“Because of the activism of parents before us, our children attend school with their neighborhood peers. Across the country, students with disabilities have the right to a free and appropriate public education, with legally enforceable protections, through the Individuals with Disabilities Education Act (IDEA).

“Unfortunately, the rights and protections of the IDEA do not apply in private voucher schools such as LifeSkills Academy, and special needs vouchers would not change that. Private voucher schools are not required to…

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Let them mourn.

The following piece is from Erika Johnson, a school psychologist in Connecticut.   I thought this was a fantastic post, and this is something you always need to have on hand should something happen.
Sadly, at some point, a school will have to deal with death.  It could be a student, a faculty member, family members of all of those, or sometimes even both at the same time.
 Each person and school reacts differently.  If it is more frequent, you should be staying consistent with the school response, unless the family has specifically requested that activities not be had to draw attention to the situation.
If that’s not the case…. let the building heal!
It amazes me and frightens me when “leadership” turns a blind eye and does not really understand what’s going on when something of this magnitude happens. When you see cold and callous responses coming from administration, it’s evident that the administration has no true connection to the school.
 Bottom line: you’re the person who is assigned to lead the building; quit hiding behind your office, get out of your ring of wanna-be administrators and kool-aid drinkers, and LEAD again. Quit being the talk of the town and the butt of all jokes. Wake up, and let those who need to grieve (appropriately) do so. I’m not advocating a school shut down and hours of dedication services be had. However, I am saying that not allowing anything to happen, when teachers are hurting and students are asking lots of questions, is downright stupid.
Schools aren’t just about academics; we are a people business. Tend to their needs.

Supporting Students in Grief

It is with a heavy heart that I compiled a list of resources for working with students dealing with loss. My school community has experienced two losses in a very short amount of time. As we prepared for the return of two students following the loss of a parent, I was asked to compile resources to share with the staff and others who needed guidance. Additionally, we have a few students who we consider at-risk as they have experienced a significant loss recently and would need additional support.

Thankfully, I had the resources of the National Association of School Psychologists at my fingertips. It is an incredible resource and worth every penny spent on a membership. They have handouts, position statements, and information available on a wide range of topics at the click of the mouse.
I hope that some of these resources are helpful in the case that you also have to support students during a time of loss and grief.
Until next thyme,

As Long As I Got My Suit & Tie

Image(image credit: jasonofbh.com) 

I’ll get right to the point – I’ve always been a fashion bug when it came to dressing up.

I’m a fan of the suit.  And not just any old suit from a chain store.  I like a good wool suit.  I’ve even had a few custom made.  I like my shirts custom made, with monogramming and cufflinks.  I feel undressed without a pocket-square. I have 174 pairs of cufflinks.  I can’t even begin to count the number of ties of have. Socks?  All color and funky. And yes, I have eight pairs of glasses, in all shapes, sizes, and colors. Shoes? Yea, I got them too.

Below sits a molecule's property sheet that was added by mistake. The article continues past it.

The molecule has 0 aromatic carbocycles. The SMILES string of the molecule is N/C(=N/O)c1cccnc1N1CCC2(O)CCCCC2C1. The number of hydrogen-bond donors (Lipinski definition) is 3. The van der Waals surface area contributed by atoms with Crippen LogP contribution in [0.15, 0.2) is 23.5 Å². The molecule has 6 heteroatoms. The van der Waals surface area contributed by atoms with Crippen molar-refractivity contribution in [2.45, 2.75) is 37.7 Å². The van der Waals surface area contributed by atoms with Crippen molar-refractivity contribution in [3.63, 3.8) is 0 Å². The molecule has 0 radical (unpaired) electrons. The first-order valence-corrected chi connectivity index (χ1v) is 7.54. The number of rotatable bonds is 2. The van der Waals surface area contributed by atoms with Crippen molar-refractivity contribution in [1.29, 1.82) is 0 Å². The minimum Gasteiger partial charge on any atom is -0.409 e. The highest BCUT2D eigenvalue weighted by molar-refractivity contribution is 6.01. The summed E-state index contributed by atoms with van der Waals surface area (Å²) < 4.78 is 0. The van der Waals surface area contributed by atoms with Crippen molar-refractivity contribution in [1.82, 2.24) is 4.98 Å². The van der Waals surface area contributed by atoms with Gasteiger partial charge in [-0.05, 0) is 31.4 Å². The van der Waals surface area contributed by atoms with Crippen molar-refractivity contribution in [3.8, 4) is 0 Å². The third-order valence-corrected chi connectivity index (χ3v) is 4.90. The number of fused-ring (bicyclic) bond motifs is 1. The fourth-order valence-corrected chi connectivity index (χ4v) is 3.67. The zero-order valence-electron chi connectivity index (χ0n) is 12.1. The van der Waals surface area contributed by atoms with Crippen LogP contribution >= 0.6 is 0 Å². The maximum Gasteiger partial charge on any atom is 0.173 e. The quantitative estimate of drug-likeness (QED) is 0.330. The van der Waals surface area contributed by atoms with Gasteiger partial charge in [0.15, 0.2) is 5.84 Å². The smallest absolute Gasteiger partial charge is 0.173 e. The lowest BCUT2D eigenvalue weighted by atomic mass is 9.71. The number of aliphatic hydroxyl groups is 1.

Given my role as a Superintendent now, I’ve toned down my couture. Back when I was teaching… I don’t think I knew was ‘reserved’ meant.  Purple corduroys, yellow sport jackets, and all sorts of crazy stuff.  Why?  I taught 8th graders – and they needed stimulation.  On days where I knew the topic was rather dull, I wore even louder attire.  I needed to keep them engaged.

So, once again, the essential question:  where am I going with this?

Through observations, walking through buildings, and seeing many in the office, it appears that teachers have been dressing down… and Im not talking about casual Fridays.

By no means I am advocating you drop a whole paycheck on attire.  I am, however advocating that you help fulfill your role model duties and dress to the job. Gentlemen:  Match a good shirt and tie. Try out a pair of cufflinks.  Be daring and buy (and wear) a funky pair of socks.  Go bold.  People will notice… in a good way.  And the last time I checked, good attention never hurt anyone.

Are Education Conferences Relevant?


Tom nails it, again.

Originally posted on My Island View:

I am very fortunate to be able to attend a number of Education Conferences each year. This offers me a perspective of education conferences that is not afforded to a majority of educators. When one considers the total number of American educators compared to the total attendance at these conferences and then factor out the people who repeatedly attend each year, it is easy to see that most educators do not get to these national conferences. That is a shortcoming I believe that hurts the profession. There is much to be learned and shared at these conferences that can make a difference to an educator.

Of course many of these conferences are so vast that it is difficult to report on the whole conference when one can only experience a small part of it. It brings to mind the five blind men trying to describe what an elephant looked like…